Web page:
Met work stacking up at Adriatic multi-metals play
ASX-listed, European multi-metals development company, Adriatic Metals, has tabled some encouraging metallurgical test work results from its impressive multi-metals Veovača and Rupice prospects at the Vareš project in Bosnia.
According to the company, the preliminary results show excellent metallurgical recoveries and concentrate grades.
The Veovača prospect is a historical zinc-lead-barite-silver mine and Rupice is a high-grade zinc polymetallic deposit. Adriatic is spoilt for choice in terms of what its key metal commodity might be.
A mothballed processing plant is already on-site and the met work indicates that the plant will be suitable for processing ore streams from both deposits.
The test work samples were chosen to comprise of ore materials from Rupice and Veovača that would be typically mined and processed. This is considered important, as it provides a more representative sample and an accurate expectation of metal grades and recoveries that could be generated through a future processing operation at Vareš.
The average composited head grade of a typical mined volume of the Rupice ores was 4.8% zinc, 2.9% lead, 40% barium sulphate, 0.5% copper, 238 g/t silver and 1.8 g/t gold.
For Veovača, the average composited head grade of the ore sample was 1.7% zinc, 1.1% lead, 16% barium sulphate, 55 g/t silver and 0.1 g/t gold. “Head grade” is a term used to quantify the average ore grades of metal product that is fed into the processing plant.
The metal recovery test work results from Rupice were excellent, with 81.7% zinc, 90.4% lead, 71.7% barium sulphate, 82.7% copper, 92.6 % silver and 66.7% gold concentrates recovered.
The combined recovery test work from Veovača showed results of 90.5% zinc, 82.2% lead, 62.9 % silver and 29.9% gold concentrate recovered.
The test work also indicated that ore materials from both deposits have a low to moderate hardness, which is very positive and gives an indication of how much energy is required to crush the rocks.
The testing also revealed low levels of antimony and other deleterious elements.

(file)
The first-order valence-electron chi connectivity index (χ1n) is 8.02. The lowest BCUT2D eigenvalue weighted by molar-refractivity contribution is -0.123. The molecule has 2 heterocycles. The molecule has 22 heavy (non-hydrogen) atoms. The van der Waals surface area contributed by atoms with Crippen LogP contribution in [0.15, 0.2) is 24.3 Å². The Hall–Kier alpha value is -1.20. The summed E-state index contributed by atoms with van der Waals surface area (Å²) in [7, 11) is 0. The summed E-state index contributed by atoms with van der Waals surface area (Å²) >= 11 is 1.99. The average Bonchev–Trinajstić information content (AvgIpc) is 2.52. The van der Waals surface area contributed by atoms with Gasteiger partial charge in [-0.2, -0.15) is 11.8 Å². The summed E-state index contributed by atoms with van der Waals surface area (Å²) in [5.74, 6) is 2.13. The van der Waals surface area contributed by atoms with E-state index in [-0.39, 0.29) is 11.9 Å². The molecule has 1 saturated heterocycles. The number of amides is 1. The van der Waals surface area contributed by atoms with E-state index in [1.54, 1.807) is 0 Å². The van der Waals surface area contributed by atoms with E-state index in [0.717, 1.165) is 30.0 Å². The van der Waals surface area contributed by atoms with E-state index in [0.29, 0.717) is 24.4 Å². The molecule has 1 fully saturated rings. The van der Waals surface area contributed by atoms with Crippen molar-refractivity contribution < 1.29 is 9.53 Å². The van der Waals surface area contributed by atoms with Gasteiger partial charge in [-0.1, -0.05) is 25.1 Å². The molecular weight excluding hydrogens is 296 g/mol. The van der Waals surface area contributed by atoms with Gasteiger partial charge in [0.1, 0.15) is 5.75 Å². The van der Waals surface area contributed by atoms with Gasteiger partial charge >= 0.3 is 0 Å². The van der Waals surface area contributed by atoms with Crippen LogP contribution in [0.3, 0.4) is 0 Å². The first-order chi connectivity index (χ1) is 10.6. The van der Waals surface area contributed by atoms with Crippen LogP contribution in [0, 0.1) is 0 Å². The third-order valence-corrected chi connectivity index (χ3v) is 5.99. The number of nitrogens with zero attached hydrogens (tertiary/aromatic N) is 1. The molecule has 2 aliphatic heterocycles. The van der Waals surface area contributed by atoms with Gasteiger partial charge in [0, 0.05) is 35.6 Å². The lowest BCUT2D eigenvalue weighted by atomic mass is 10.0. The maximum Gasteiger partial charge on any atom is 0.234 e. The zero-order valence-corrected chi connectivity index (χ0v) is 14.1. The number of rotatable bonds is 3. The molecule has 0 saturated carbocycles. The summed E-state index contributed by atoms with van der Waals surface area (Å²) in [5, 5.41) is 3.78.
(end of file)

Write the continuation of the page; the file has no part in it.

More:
The company is conducting further investigations to quantify these levels but reports that the grades are expected to be low and unlikely to cause issues or attract smelter penalties.
The addition of the precious metals, silver and gold, is a significant bonus for Adriatic, as it aspires to maximise net smelter revenues from any future operation at Vareš.
Adriatic Managing Director and CEO Paul Cronin said: “All Rupice concentrates exceed current specifications at a range of European and Chinese smelters, and in the case of barite, exceeding the American Petroleum Institute specification.”
“Our ongoing work on metallurgy has been conducted in conjunction with marketing studies with the aim to maximise net smelter revenues against competitor products being sourced by end-users. These are excellent initial results, and I am confident that results can be further optimised as we undertake more detailed test work to support the potential definitive feasibility study.”
Adriatic recently released a maiden mineral resource at its Rupice deposit totalling 9.4 million tonnes grading an exceptional 5.1% zinc, 3.3% lead, 1.8 g/t gold, 183 g/t silver, 0.6% copper and 31% barite.
The company also just updated its Veovača resource recording 7.4 million tonnes grading 1.4% zinc, 0.9% lead, 0.1 g/t gold, 41 g/t silver and 13% barite.
Adriatic’s strategic objectives in Bosnia appear to be running to plan now and the broader market will soon get a better idea of the potential metrics of this remarkable project via its metallurgical boost in the company’s upcoming scoping study.
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